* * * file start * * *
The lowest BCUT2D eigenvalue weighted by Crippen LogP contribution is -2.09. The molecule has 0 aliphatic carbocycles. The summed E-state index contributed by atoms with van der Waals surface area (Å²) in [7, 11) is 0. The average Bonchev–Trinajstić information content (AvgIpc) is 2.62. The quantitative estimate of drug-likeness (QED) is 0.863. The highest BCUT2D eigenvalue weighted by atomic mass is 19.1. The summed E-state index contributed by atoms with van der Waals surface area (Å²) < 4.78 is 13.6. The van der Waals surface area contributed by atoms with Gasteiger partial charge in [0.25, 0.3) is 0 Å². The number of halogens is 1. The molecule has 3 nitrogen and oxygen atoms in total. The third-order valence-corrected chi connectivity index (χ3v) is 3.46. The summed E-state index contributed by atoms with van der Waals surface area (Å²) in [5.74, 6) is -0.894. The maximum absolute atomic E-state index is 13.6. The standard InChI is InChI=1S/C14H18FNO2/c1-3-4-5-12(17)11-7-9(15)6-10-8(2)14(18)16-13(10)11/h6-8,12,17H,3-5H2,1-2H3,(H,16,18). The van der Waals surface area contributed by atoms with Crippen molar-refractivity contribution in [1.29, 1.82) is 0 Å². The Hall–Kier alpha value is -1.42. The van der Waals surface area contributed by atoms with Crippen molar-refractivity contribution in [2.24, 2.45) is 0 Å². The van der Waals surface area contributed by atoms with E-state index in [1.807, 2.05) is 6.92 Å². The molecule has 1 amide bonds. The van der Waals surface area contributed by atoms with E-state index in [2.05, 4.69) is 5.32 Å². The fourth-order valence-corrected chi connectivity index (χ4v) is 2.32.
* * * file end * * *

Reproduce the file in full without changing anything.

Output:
The lowest BCUT2D eigenvalue weighted by Crippen LogP contribution is -2.09. The molecule has 0 aliphatic carbocycles. The summed E-state index contributed by atoms with van der Waals surface area (Å²) in [7, 11) is 0. The average Bonchev–Trinajstić information content (AvgIpc) is 2.62. The quantitative estimate of drug-likeness (QED) is 0.863. The highest BCUT2D eigenvalue weighted by atomic mass is 19.1. The summed E-state index contributed by atoms with van der Waals surface area (Å²) < 4.78 is 13.6. The van der Waals surface area contributed by atoms with Gasteiger partial charge in [0.25, 0.3) is 0 Å². The number of halogens is 1. The molecule has 3 nitrogen and oxygen atoms in total. The third-order valence-corrected chi connectivity index (χ3v) is 3.46. The summed E-state index contributed by atoms with van der Waals surface area (Å²) in [5.74, 6) is -0.894. The maximum absolute atomic E-state index is 13.6. The standard InChI is InChI=1S/C14H18FNO2/c1-3-4-5-12(17)11-7-9(15)6-10-8(2)14(18)16-13(10)11/h6-8,12,17H,3-5H2,1-2H3,(H,16,18). The van der Waals surface area contributed by atoms with Crippen molar-refractivity contribution in [1.29, 1.82) is 0 Å². The Hall–Kier alpha value is -1.42. The van der Waals surface area contributed by atoms with Crippen molar-refractivity contribution in [2.24, 2.45) is 0 Å². The van der Waals surface area contributed by atoms with E-state index in [1.807, 2.05) is 6.92 Å². The molecule has 1 amide bonds. The van der Waals surface area contributed by atoms with E-state index in [2.05, 4.69) is 5.32 Å². The fourth-order valence-corrected chi connectivity index (χ4v) is 2.32.